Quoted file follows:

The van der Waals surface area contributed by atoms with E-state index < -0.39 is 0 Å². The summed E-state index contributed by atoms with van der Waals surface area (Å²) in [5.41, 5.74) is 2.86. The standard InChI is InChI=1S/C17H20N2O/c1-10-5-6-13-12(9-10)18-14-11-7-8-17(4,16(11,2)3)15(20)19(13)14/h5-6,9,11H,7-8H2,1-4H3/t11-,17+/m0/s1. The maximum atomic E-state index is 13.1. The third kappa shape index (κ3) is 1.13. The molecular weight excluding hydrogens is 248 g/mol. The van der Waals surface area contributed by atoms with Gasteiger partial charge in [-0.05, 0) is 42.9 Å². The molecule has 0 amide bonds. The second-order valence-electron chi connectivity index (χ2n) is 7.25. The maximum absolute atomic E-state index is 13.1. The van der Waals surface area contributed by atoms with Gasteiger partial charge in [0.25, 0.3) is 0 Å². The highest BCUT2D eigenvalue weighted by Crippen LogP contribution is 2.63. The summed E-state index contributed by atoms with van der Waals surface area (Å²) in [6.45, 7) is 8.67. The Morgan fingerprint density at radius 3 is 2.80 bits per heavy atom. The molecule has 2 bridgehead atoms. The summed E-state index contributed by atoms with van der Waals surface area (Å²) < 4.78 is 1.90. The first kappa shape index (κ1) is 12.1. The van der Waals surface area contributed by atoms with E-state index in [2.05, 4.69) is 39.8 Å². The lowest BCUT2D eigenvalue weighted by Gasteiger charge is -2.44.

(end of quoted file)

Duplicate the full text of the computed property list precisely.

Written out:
The van der Waals surface area contributed by atoms with E-state index < -0.39 is 0 Å². The summed E-state index contributed by atoms with van der Waals surface area (Å²) in [5.41, 5.74) is 2.86. The standard InChI is InChI=1S/C17H20N2O/c1-10-5-6-13-12(9-10)18-14-11-7-8-17(4,16(11,2)3)15(20)19(13)14/h5-6,9,11H,7-8H2,1-4H3/t11-,17+/m0/s1. The maximum atomic E-state index is 13.1. The third kappa shape index (κ3) is 1.13. The molecular weight excluding hydrogens is 248 g/mol. The van der Waals surface area contributed by atoms with Gasteiger partial charge in [-0.05, 0) is 42.9 Å². The molecule has 0 amide bonds. The second-order valence-electron chi connectivity index (χ2n) is 7.25. The maximum absolute atomic E-state index is 13.1. The van der Waals surface area contributed by atoms with Gasteiger partial charge in [0.25, 0.3) is 0 Å². The highest BCUT2D eigenvalue weighted by Crippen LogP contribution is 2.63. The summed E-state index contributed by atoms with van der Waals surface area (Å²) in [6.45, 7) is 8.67. The Morgan fingerprint density at radius 3 is 2.80 bits per heavy atom. The molecule has 2 bridgehead atoms. The summed E-state index contributed by atoms with van der Waals surface area (Å²) < 4.78 is 1.90. The first kappa shape index (κ1) is 12.1. The van der Waals surface area contributed by atoms with E-state index in [2.05, 4.69) is 39.8 Å². The lowest BCUT2D eigenvalue weighted by Gasteiger charge is -2.44.